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Alleged omissions from search warrant application didn’t invalidate warrant

State v. Calvin Lee Brown, 2018AP766-CR, District 1, 4/9/19 (not recommended for publication); case activity (including briefs)

Brown challenged a search warrant that was executed at his home, arguing the police omitted information about J.R.R., an informant who was cited in the warrant application, and that the information provided reason to doubt J.R.R.’s credibility. The court of appeals rejects the challenge.

The circuit court denied Brown a Franks/Mann hearing, which is required when a defendant makes a “substantial preliminary showing” that the search warrant affidavit omitted undisputed facts that are critical to the determination of probable cause. Franks v. Delaware, 438 U.S. 154, 155-56 (1978); State v. Mann, 123 Wis. 2d 375, 385-89, 367 N.W.2d 209 (1985). The court of appeals agrees with the circuit court that a Franks/Mann hearing wasn’t required:

¶14     We conclude that Brown has failed to make a “substantial preliminary showing” that the omitted information about J.R.R. was critical to a probable cause determination. See Franks, 438 U.S. at 155-56. The information included in the affidavit supports a commonsense, practical determination of a fair probability that evidence of Brown’s crimes would be found in his residence. [Detective] Stachula and other officers corroborated J.R.R.’s allegations about Brown’s connection to the residence, prostitution, and drug-related activities. Following Stachula’s conversation with J.R.R., Stachula requested surveillance of Brown’s property. West Allis police observed a vehicle, registered to Brown, parked outside of the property. Police also observed people exiting the residence and entering the vehicle. When police stopped the vehicle, the officers saw Brown in the driver’s seat, Miller in the front passenger’s seat, and “T.B.,” a person whom J.R.R. identified as being involved in prostitution at the residence, in the back seat. Brown told the officers that he resided at the residence. J.R.R. also told Stachula that Miller posted pictures of her on a prostitution website while J.R.R. was unconscious and J.R.R. provided Stachula with the specific phone number associated with prostitution activity at the residence. West Allis police found multiple advertisements on the website associated with the phone number J.R.R. provided, including advertisements with a picture of J.R.R. lying in a bed in her underwear, pictures of T.B., and a picture of Miller. The dates and the content of the advertisements corroborated J.R.R.’s statements to Stachula. Finally, J.R.R. told Stachula that Brown provided her with heroin and cocaine and described how and where Brown stored the drugs.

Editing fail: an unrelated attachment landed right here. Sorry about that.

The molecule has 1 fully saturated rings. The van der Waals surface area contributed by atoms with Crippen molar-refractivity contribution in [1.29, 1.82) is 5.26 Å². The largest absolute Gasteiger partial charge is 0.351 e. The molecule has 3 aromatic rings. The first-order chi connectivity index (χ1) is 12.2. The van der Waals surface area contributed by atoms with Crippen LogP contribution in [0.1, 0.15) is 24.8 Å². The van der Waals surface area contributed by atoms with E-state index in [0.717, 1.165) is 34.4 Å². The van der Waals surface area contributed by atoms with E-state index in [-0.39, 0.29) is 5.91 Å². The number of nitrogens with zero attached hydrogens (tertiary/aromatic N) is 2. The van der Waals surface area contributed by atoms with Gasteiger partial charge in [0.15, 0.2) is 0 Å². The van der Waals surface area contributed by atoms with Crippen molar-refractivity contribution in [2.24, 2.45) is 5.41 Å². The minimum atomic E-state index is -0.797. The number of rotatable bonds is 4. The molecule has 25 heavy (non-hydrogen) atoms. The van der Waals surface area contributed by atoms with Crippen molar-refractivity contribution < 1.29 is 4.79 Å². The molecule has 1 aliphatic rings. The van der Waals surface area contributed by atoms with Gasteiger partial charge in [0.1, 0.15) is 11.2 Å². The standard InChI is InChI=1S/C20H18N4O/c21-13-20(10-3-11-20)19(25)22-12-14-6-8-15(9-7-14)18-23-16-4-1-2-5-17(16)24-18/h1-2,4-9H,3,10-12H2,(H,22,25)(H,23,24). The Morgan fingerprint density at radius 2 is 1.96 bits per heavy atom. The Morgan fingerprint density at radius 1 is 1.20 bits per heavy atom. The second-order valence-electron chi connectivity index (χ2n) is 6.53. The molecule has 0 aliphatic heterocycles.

¶15     We agree with the State that “[t]he officers’ corroboration of [J.R.R.]’s statements through surveillance, a traffic stop, record checks, and an examination of the [website] advertisements significantly enhanced the observational reliability of [J.R.R.’s] detailed allegations.” The information in the affidavit was accurate, corroborated, and sufficient for a magistrate to determine probable cause. Based on the totality of these circumstances, the omitted information was not critical to a probable cause determination.

The court of appeals withdrew the original decision in this case on March 20th and reissued it today. The difference between the 2 decisions is not clear to On Point.

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